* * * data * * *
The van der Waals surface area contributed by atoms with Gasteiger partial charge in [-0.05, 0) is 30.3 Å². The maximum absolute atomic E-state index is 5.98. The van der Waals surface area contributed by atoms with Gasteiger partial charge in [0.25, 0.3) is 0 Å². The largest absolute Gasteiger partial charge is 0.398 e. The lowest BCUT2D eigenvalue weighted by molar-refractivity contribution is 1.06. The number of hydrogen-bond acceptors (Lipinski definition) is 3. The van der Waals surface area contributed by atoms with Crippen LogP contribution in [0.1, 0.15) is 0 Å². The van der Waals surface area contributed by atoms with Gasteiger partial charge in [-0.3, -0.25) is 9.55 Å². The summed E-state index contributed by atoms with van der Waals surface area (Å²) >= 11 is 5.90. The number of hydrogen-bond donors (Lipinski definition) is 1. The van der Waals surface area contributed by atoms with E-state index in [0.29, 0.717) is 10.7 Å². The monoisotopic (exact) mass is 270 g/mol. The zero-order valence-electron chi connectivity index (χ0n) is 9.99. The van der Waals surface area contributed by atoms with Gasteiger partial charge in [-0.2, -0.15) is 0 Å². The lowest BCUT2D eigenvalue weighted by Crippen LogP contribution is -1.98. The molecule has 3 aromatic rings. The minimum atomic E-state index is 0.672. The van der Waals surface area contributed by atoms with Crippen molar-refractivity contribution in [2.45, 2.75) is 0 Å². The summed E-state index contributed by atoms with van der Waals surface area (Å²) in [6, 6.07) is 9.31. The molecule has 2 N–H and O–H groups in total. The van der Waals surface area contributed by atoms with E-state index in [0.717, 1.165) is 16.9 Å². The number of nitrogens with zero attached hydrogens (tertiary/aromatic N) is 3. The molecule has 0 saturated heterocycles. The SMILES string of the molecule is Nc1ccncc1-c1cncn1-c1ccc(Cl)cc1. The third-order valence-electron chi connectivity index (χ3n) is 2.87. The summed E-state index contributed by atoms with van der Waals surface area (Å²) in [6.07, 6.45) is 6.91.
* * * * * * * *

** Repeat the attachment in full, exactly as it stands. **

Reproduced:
The van der Waals surface area contributed by atoms with Gasteiger partial charge in [-0.05, 0) is 30.3 Å². The maximum absolute atomic E-state index is 5.98. The van der Waals surface area contributed by atoms with Gasteiger partial charge in [0.25, 0.3) is 0 Å². The largest absolute Gasteiger partial charge is 0.398 e. The lowest BCUT2D eigenvalue weighted by molar-refractivity contribution is 1.06. The number of hydrogen-bond acceptors (Lipinski definition) is 3. The van der Waals surface area contributed by atoms with Crippen LogP contribution in [0.1, 0.15) is 0 Å². The van der Waals surface area contributed by atoms with Gasteiger partial charge in [-0.3, -0.25) is 9.55 Å². The summed E-state index contributed by atoms with van der Waals surface area (Å²) >= 11 is 5.90. The number of hydrogen-bond donors (Lipinski definition) is 1. The van der Waals surface area contributed by atoms with E-state index in [0.29, 0.717) is 10.7 Å². The monoisotopic (exact) mass is 270 g/mol. The zero-order valence-electron chi connectivity index (χ0n) is 9.99. The van der Waals surface area contributed by atoms with Gasteiger partial charge in [-0.2, -0.15) is 0 Å². The lowest BCUT2D eigenvalue weighted by Crippen LogP contribution is -1.98. The molecule has 3 aromatic rings. The minimum atomic E-state index is 0.672. The van der Waals surface area contributed by atoms with Crippen molar-refractivity contribution in [2.45, 2.75) is 0 Å². The summed E-state index contributed by atoms with van der Waals surface area (Å²) in [6, 6.07) is 9.31. The molecule has 2 N–H and O–H groups in total. The van der Waals surface area contributed by atoms with E-state index in [0.717, 1.165) is 16.9 Å². The number of nitrogens with zero attached hydrogens (tertiary/aromatic N) is 3. The molecule has 0 saturated heterocycles. The SMILES string of the molecule is Nc1ccncc1-c1cncn1-c1ccc(Cl)cc1. The third-order valence-electron chi connectivity index (χ3n) is 2.87. The summed E-state index contributed by atoms with van der Waals surface area (Å²) in [6.07, 6.45) is 6.91.